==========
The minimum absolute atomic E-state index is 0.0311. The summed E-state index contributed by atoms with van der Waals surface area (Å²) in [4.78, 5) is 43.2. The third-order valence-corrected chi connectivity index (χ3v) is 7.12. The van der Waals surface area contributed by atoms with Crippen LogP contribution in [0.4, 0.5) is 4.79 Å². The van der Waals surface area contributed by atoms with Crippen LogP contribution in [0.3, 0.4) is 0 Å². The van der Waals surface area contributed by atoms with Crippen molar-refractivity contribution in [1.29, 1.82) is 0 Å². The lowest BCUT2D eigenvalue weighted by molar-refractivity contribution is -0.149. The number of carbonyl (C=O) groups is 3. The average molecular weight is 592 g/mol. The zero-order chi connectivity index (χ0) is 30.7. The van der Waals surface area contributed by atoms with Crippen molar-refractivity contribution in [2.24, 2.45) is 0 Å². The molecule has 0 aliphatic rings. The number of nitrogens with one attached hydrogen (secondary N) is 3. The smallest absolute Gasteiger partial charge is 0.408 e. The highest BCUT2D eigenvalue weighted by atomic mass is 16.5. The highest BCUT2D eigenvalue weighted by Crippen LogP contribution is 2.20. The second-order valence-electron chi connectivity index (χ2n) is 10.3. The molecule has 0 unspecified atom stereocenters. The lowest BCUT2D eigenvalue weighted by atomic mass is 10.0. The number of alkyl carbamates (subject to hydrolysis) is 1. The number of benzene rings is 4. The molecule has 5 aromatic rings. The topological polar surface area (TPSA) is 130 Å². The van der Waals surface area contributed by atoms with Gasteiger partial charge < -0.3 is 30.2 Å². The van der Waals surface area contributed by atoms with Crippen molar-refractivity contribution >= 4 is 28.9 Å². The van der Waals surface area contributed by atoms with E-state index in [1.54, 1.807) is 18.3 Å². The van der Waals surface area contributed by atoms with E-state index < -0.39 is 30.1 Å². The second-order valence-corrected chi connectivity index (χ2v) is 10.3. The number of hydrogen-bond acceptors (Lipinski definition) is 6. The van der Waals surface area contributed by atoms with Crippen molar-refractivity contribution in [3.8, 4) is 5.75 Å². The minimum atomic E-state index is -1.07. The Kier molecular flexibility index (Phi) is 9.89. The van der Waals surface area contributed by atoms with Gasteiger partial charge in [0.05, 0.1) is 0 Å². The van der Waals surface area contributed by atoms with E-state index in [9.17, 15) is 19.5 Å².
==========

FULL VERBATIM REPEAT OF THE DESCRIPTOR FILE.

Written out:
The minimum absolute atomic E-state index is 0.0311. The summed E-state index contributed by atoms with van der Waals surface area (Å²) in [4.78, 5) is 43.2. The third-order valence-corrected chi connectivity index (χ3v) is 7.12. The van der Waals surface area contributed by atoms with Crippen LogP contribution in [0.4, 0.5) is 4.79 Å². The van der Waals surface area contributed by atoms with Crippen LogP contribution in [0.3, 0.4) is 0 Å². The van der Waals surface area contributed by atoms with Crippen molar-refractivity contribution in [1.29, 1.82) is 0 Å². The lowest BCUT2D eigenvalue weighted by molar-refractivity contribution is -0.149. The number of carbonyl (C=O) groups is 3. The average molecular weight is 592 g/mol. The zero-order chi connectivity index (χ0) is 30.7. The van der Waals surface area contributed by atoms with Crippen molar-refractivity contribution in [2.24, 2.45) is 0 Å². The molecule has 0 aliphatic rings. The number of nitrogens with one attached hydrogen (secondary N) is 3. The smallest absolute Gasteiger partial charge is 0.408 e. The highest BCUT2D eigenvalue weighted by atomic mass is 16.5. The highest BCUT2D eigenvalue weighted by Crippen LogP contribution is 2.20. The second-order valence-electron chi connectivity index (χ2n) is 10.3. The molecule has 0 unspecified atom stereocenters. The lowest BCUT2D eigenvalue weighted by atomic mass is 10.0. The number of alkyl carbamates (subject to hydrolysis) is 1. The number of benzene rings is 4. The molecule has 5 aromatic rings. The topological polar surface area (TPSA) is 130 Å². The van der Waals surface area contributed by atoms with Gasteiger partial charge < -0.3 is 30.2 Å². The van der Waals surface area contributed by atoms with Crippen molar-refractivity contribution >= 4 is 28.9 Å². The van der Waals surface area contributed by atoms with E-state index in [1.54, 1.807) is 18.3 Å². The van der Waals surface area contributed by atoms with E-state index < -0.39 is 30.1 Å². The second-order valence-corrected chi connectivity index (χ2v) is 10.3. The number of hydrogen-bond acceptors (Lipinski definition) is 6. The van der Waals surface area contributed by atoms with Crippen molar-refractivity contribution in [3.8, 4) is 5.75 Å². The minimum atomic E-state index is -1.07. The Kier molecular flexibility index (Phi) is 9.89. The van der Waals surface area contributed by atoms with Gasteiger partial charge in [0.05, 0.1) is 0 Å². The van der Waals surface area contributed by atoms with E-state index in [9.17, 15) is 19.5 Å².